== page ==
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Article
Publication date: 3 April 2018

Ellen Freiberger

Age-related processes are marked by physiological, psychological and social decline, threatening health, quality of life, functional status and the mobility of individuals. As the…

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Abstract

Purpose

Age-related processes are marked by physiological, psychological and social decline, threatening health, quality of life, functional status and the mobility of individuals. As the impact of demographic change also begins to affect persons with intellectual disabilities (ID), issues and needs regarding the aging process are slowly entering the field of ID research. The paper aims to discuss these issues.

Design/methodology/approach

In the population of older people with ID, important, age-related events such as falls have prompted increasing research. Falls may lead to several negative health outcomes, require that an individual receives higher levels of care sometimes including hospitalisation and, in the worst case, hasten death. Falls also lead to psychological consequences such as fear of falling which fuels a vicious circle in which older persons afraid of falling reduce their physical activity, in turn hastening their functional decline.

Findings

Fall prevention in persons with ID is just evolving and further research is clearly necessary. This research can draw on the existing evidence from other fall prevention areas, especially the work carried out with the general older population.

Originality/value

As stated by Finlayson, a useful next step would be the development of a consensus on the definitions and methodology that should underpin future fall prevention research with persons with ID.

Details

Tizard Learning Disability Review, vol. 23 no. 2
Type: Research Article
ISSN: 1359-5474

Keywords

Abstract

Details

Drones and the Law
Type: Book
ISBN: 978-1-80043-249-9

Article
Publication date: 7 March 2023

Wilma van der Vlegel-Brouwer, Marjolein van der Vlegel, Jean Ellen Duckworth, Hazel Partington and Anneke de Jong

This quantitative phase of a mixed-methods study aims to describe the effect of the Transitional Care Bridge (TCB) programme on functional decline, mortality, health-care…

Abstract

Purpose

This quantitative phase of a mixed-methods study aims to describe the effect of the Transitional Care Bridge (TCB) programme on functional decline, mortality, health-care utilisation and health outcomes compared to usual care in a regional hospital in the Netherlands.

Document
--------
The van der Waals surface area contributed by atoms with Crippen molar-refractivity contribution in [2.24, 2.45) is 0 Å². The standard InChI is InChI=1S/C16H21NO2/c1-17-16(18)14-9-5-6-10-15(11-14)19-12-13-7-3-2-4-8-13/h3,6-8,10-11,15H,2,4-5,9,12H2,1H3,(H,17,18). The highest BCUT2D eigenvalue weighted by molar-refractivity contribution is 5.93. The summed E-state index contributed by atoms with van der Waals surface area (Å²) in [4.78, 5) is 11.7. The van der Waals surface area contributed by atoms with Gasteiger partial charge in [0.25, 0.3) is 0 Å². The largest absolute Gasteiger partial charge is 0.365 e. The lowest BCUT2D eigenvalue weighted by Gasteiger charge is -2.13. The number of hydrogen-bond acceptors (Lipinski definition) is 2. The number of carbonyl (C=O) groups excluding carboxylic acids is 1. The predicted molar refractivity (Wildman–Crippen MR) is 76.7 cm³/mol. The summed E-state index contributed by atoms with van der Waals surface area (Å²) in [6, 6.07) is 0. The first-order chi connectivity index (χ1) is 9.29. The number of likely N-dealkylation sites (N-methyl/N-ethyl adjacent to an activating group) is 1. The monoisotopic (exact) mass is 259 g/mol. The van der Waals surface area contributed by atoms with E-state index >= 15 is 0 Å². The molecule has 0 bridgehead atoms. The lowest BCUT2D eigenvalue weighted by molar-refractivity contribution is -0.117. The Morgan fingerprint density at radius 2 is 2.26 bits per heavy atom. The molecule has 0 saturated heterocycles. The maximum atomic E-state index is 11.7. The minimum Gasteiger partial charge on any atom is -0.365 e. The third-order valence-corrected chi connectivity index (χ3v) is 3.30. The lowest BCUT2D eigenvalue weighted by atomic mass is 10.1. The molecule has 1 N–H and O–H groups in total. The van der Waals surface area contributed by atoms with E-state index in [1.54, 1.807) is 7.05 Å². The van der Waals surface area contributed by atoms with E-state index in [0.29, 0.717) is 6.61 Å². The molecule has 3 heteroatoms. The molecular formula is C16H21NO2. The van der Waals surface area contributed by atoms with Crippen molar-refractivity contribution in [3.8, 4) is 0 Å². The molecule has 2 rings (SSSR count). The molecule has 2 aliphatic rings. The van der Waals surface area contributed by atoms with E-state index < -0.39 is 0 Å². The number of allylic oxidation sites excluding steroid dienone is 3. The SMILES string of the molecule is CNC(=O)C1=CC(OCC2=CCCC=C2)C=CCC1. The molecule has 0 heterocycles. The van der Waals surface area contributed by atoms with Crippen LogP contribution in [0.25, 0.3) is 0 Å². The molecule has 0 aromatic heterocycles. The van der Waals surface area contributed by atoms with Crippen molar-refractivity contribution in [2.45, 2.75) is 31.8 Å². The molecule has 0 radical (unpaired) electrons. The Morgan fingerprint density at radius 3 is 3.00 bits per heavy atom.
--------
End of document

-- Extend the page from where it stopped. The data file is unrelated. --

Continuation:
Design/methodology/approach

In a pre- and post-cohort study, patients aged ≥70 years, admitted to the hospital for ≥48 h and discharged home with an Identification of Seniors at Risk score of ≥2, were included. The TCB programme, started before discharge, encompassed six visits by the community nurse (CN). Data were obtained from the hospital registry and by three questionnaires over a three months period, addressing activities of daily living (ADL), self-rated health, self-rated quality of life and health-care utilisation.

Findings

In total, 100 patients were enrolled in this study, 50 patients in the TCB group and 50 patients in the usual care group. After three months, 36.7% was dependent on ADL in the TCB group compared to 47.1% in the usual care group. Mean number of visits by the CN in the TCB group was 3.8. Although the TCB group had a lower mortality, this study did not find any statistically significant differences in health outcomes and health-care utilisation.

Research limitations/implications

Challenges in the delivery of the programme may have influenced patient outcomes. More research is needed on implementation of evidence-based programmes in smaller research settings. A qualitative phase of the study needs to address these outcomes and explore the perspectives of health professionals and patients on the delivery of the programme.

Originality/value

This study provides valuable information on the transitional care programme in a smaller setting.

Details

Quality in Ageing and Older Adults, vol. 24 no. 1/2
Type: Research Article
ISSN: 1471-7794

Keywords

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